Landscape-scale short-rotation early-growing season prescribed fire, hereafter prescribed fire, in upland hardwood forests represents a recent shift in management strategies across eastern upland forests. Not only does this strategy depart from dormant season to growing season prescriptions, but the strategy also moves from stand-scale to landscape-scale implementation (>1,000 ha). This being so, agencies are making considerable commitments in terms of time and resources to this management strategy, but the effects on wildlife in upland forests, especially those dominated by hardwood canopy species, are relatively unknown. We initiated our study to assess whether this management strategy affects eastern wild turkey reproductive ecology on the Ozark-St. Francis National Forest. We marked 67 wild turkey hens with Global Positioning System (GPS) Platform Transmitting Terminals in 2012 and 2013 to document exposure to prescribed fire, and estimate daily nest survival, nest success, and nest-site selection. We estimated these reproductive parameters in forest units managed with prescribed fire (treated) and units absent of prescribed fire (untreated). Of 60 initial nest attempts monitored, none were destroyed or exposed to prescribed fire because a majority of fires occurred early than a majority of the nesting activity. We found nest success was greater in untreated units than treated units (36.4% versus 14.6%). We did not find any habitat characteristic differences between successful and unsuccessful nest-sites. We found that nest-site selection criteria differed between treated and untreated units. Visual concealment and woody ground cover were common selection criteria in both treated and untreated units. However, in treated units wild turkey selected nest-sites with fewer small shrubs (<5 cm ground diameter) and large trees (>20 cm DBH) but not in untreated units. In untreated units wild turkey selected nest-sites with more large shrubs (≥5cm ground diameter) but did not select for small shrubs or large trees. Our findings suggest that wild turkey have not benefited from the reintroduction of prescribed fire to the WRERA.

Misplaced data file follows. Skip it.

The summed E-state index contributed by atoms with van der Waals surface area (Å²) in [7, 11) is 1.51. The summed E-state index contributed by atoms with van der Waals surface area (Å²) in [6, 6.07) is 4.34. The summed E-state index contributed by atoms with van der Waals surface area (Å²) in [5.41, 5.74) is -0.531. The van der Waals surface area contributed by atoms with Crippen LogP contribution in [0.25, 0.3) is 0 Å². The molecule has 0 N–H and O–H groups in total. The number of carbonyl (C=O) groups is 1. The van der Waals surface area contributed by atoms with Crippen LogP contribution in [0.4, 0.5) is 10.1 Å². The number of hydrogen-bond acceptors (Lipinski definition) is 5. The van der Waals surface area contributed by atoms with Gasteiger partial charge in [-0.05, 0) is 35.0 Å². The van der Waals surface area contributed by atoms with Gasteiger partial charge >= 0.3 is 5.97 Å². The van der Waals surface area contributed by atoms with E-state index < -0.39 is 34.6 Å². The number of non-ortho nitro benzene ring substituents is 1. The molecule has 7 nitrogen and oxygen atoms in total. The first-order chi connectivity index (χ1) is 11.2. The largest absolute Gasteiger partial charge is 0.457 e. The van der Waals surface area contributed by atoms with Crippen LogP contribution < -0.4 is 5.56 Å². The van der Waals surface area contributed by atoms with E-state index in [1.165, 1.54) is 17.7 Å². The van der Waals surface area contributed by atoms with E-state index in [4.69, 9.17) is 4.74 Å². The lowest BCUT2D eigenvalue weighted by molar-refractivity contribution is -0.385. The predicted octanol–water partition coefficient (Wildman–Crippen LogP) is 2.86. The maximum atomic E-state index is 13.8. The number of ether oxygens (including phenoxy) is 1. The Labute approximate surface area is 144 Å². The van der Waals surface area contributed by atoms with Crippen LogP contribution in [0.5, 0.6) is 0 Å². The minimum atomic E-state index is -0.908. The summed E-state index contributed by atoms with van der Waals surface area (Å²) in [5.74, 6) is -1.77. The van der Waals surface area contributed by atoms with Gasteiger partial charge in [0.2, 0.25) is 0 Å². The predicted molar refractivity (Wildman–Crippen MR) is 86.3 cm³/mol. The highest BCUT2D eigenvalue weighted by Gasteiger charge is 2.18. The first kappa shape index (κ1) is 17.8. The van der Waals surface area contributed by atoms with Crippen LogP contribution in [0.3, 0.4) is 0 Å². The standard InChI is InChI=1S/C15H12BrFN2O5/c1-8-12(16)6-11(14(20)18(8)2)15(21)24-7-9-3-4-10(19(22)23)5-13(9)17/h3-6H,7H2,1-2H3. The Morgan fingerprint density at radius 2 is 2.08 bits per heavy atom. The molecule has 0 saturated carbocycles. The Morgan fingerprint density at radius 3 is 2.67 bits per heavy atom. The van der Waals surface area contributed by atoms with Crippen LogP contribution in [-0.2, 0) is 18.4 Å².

Additional publication details
|Publication Subtype||Journal Article|
|Title||Impacts of short-rotation early-growing season prescribed fire on a ground nesting bird in the central hardwoods region of North America|
|Series title||PLoS ONE|
|Contributing office(s)||Coop Res Unit Atlanta|
|Description||e0147317; 14 p.|
|Other Geospatial||White Rock Ecosystem Restoration Area|